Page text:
The fishing effort (fishing hours per vessel in a given period) of the Chinese fleet in the South Atlantic has increased eightfold in the last 10 years. Such was one of the findings of Argentine environmental organization Círculo de Políticas Ambientales (CPA) based on satellite data from the Global Fishing Watch platform.
The CPA study measured the “apparent fishing effort,” which is calculated from the speed of the vessels and the maneuvers they carry out. The conclusion is that, over the past 10 years, the Chinese fishing fleet fishing activities increased from 59,204 hours in 2013 to 469,912 hours in 2022.
“The study shows a general trend of an unconscionable and brutal growth in fishing effort that no marine ecosystem can withstand,” Milko Schvartzman, an environmentalist, illegal fishing expert, and one of the authors of the study, told Diálogo. “The most serious thing is that the Chinese government itself mentions that it is catching less and less despite the increased effort.”
The document mentioned was published by the Ocean Development Bureau in Weihai, China, on November 12, 2019. “In recent years, the number of fishing vessels operating on the high seas in the Southwest Atlantic has continued to increase and squid production has continued to decline,” the official Chinese document says. “However, there are abundant fishery resources in Argentina’s 200-nautical-mile exclusive economic zone.”
According to Schvartzman, the reduction in catch despite the increase in Chinese fishing effort is “a clear sign that the ecosystem is in a situation of overexploitation.”
International law stipulates that states have control of the waters within 200 nautical miles around their coasts. Chinese ships fish around mile 201, at the limit of a country’s exclusive economic zone, in international waters. However, “hundreds of these vessels use different maneuvers to cross that limit and continue fishing beyond the permitted area, without the Chinese authorities implementing any effective sanction so far,” Argentine news site Infobae reported.
The Chinese fishing fleet “does not have any type of control and does not respect the reproduction seasons of the species,” the CPA indicated in its study. Among the species caught are elephant seals, sea lions, dolphins, sharks, and rays. Some are protected because of their vulnerable status, the NGO indicated. “These [Chinese] vessels also carry out their activity generating very high levels of polluting discharges and using slave labor,” the CPA added.
Beijing supports the operation of the Chinese fishing fleet in distant waters through actions such as fuel subsidies or, through the State’s shareholding in companies that own the vessels, Argentine business platform iProfesional reported.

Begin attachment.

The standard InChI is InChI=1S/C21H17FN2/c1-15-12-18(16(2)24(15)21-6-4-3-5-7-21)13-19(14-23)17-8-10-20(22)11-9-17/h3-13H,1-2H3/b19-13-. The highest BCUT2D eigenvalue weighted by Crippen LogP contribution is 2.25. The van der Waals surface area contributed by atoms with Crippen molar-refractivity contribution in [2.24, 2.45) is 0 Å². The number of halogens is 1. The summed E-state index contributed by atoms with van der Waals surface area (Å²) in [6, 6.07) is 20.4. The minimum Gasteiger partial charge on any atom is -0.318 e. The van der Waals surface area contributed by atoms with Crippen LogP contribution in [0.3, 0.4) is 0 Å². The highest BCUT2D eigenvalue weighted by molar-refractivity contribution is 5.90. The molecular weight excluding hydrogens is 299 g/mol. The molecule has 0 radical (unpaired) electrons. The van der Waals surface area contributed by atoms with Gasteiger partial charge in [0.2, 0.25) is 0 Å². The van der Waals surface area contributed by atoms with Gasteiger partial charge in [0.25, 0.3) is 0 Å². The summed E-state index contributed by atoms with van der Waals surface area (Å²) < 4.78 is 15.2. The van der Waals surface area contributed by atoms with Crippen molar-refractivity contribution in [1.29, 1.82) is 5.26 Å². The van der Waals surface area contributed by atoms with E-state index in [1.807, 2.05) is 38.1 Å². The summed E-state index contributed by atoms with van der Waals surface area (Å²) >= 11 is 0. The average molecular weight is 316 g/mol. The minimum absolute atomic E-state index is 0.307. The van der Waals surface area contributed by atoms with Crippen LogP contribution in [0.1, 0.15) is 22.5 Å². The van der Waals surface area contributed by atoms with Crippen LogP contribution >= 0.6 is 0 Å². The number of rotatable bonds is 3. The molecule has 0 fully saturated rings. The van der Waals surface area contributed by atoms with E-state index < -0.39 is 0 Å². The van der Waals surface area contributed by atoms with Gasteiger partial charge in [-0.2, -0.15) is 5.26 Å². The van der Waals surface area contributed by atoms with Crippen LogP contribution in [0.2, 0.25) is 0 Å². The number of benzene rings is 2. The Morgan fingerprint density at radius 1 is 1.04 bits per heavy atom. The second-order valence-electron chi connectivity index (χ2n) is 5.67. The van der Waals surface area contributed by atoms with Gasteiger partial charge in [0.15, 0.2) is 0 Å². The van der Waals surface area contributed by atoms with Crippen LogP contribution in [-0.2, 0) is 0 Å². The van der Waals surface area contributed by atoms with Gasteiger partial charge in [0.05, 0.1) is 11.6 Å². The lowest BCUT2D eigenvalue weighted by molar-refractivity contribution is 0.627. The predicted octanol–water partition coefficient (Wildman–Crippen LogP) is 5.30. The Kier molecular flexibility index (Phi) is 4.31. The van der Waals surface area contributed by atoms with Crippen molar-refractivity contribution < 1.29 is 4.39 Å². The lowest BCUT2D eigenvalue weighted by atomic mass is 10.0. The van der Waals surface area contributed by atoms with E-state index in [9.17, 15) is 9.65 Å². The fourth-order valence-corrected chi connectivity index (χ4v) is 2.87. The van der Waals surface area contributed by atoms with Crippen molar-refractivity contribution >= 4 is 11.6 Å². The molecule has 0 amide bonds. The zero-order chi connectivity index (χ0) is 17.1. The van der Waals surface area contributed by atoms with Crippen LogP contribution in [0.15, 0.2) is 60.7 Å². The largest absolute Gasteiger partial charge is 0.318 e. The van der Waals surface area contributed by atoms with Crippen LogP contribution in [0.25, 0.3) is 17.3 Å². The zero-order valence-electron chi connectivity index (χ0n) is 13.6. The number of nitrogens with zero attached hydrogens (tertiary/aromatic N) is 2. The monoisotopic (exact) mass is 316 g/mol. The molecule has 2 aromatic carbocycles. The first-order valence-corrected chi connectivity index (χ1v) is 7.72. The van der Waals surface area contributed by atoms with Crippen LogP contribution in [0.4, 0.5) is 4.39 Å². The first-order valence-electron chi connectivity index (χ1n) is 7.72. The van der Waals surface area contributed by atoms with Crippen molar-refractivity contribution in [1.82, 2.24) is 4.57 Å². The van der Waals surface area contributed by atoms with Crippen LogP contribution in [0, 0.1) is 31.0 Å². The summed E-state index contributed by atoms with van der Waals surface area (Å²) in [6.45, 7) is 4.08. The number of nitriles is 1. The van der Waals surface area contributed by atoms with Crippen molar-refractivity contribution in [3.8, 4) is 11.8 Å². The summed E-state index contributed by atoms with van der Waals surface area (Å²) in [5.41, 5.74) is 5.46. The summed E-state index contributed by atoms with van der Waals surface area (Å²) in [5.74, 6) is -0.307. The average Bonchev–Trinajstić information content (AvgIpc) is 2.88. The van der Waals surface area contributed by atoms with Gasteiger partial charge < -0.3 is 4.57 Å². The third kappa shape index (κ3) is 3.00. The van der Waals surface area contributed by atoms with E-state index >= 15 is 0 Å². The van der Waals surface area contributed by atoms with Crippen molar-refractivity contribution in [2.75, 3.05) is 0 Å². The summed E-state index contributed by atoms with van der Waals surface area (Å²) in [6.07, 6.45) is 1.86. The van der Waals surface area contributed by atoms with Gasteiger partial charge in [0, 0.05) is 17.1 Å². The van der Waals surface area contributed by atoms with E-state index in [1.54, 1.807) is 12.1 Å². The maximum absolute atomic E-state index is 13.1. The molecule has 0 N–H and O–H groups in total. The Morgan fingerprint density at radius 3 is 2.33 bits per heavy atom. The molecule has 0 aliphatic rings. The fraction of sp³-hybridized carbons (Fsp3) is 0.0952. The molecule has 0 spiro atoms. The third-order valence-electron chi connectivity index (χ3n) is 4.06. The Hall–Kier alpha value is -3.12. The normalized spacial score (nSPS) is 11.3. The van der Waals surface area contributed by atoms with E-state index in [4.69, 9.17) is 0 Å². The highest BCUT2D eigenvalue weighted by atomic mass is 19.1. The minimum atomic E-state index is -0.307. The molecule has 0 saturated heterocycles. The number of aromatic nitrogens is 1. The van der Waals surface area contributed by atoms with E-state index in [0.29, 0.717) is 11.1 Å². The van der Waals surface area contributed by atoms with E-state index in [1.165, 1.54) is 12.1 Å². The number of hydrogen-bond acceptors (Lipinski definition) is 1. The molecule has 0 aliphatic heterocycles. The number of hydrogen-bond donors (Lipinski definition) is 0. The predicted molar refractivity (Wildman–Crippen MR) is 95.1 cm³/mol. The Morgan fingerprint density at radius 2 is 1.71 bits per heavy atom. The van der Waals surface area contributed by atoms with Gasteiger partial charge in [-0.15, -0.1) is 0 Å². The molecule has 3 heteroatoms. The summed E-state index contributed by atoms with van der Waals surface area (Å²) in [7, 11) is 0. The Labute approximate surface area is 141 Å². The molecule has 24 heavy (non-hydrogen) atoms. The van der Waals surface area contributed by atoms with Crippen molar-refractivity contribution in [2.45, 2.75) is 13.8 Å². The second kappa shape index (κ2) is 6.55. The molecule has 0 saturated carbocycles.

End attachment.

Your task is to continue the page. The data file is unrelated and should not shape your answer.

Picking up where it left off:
“The lack of data on catch volumes and species, in addition to the non-existence of information on bycatch, could be a warning that the marine ecosystem is being pushed to the limit, without being able to have a minimum forecast of when a possible collapse will occur and avoid it,” the CPA said in its report.
More fishing hours
The number of fishing vessels arriving in the Southwest Atlantic from other latitudes, mainly from China, increased fivefold in the last decade, according to the CPA report. “In 2013, 74 Chinese-flagged vessels were counted, reaching 346 in 2022, a decrease compared to the 2021 peak of 429 units,” the study says. “Although a decrease of vessels is estimated in the last surveyed period, fishing effort continued to increase.”
“That is to say: there are fewer vessels, but they are fishing more hours. And they are even more hours than when there were more boats,” Schvartzman said. The vessels of the Chinese fishing fleet employ hundreds of lights to attract squid to the surface. The effect is of a floating city that travels along the coasts of South America.
Every year, the night sky of the Argentine maritime area is illuminated by the distant water fishing fleet of China, the world’s largest offender of illegal, unreported, and unregulated fishing, InSight Crime, an organization that specializes in organized crime in Latin America and the Caribbean said in an August 2022 report.
Tracking system off
Fishing effort can be calculated thanks to transmissions from automatic identification systems (AIS). These devices automatically provide information about a vessel to other ships and coastal authorities, indicates the Argentine Naval Prefecture on its website.
Since 2000, according to a resolution of the International Maritime Organization, large fishing vessels must be equipped with AIS and keep them in operation. However, many Chinese vessels turn off the AIS around mile 201, hiding their true location.
“Not all vessels keep their AIS on all the time, so there may be undetected fishing effort, as well as undetected vessel presence,” the CPA study says. As such, Schvartzman explains that the study’s conclusions are conservative. “Surely there are more fishing hours [by Chinese vessels],” the expert said.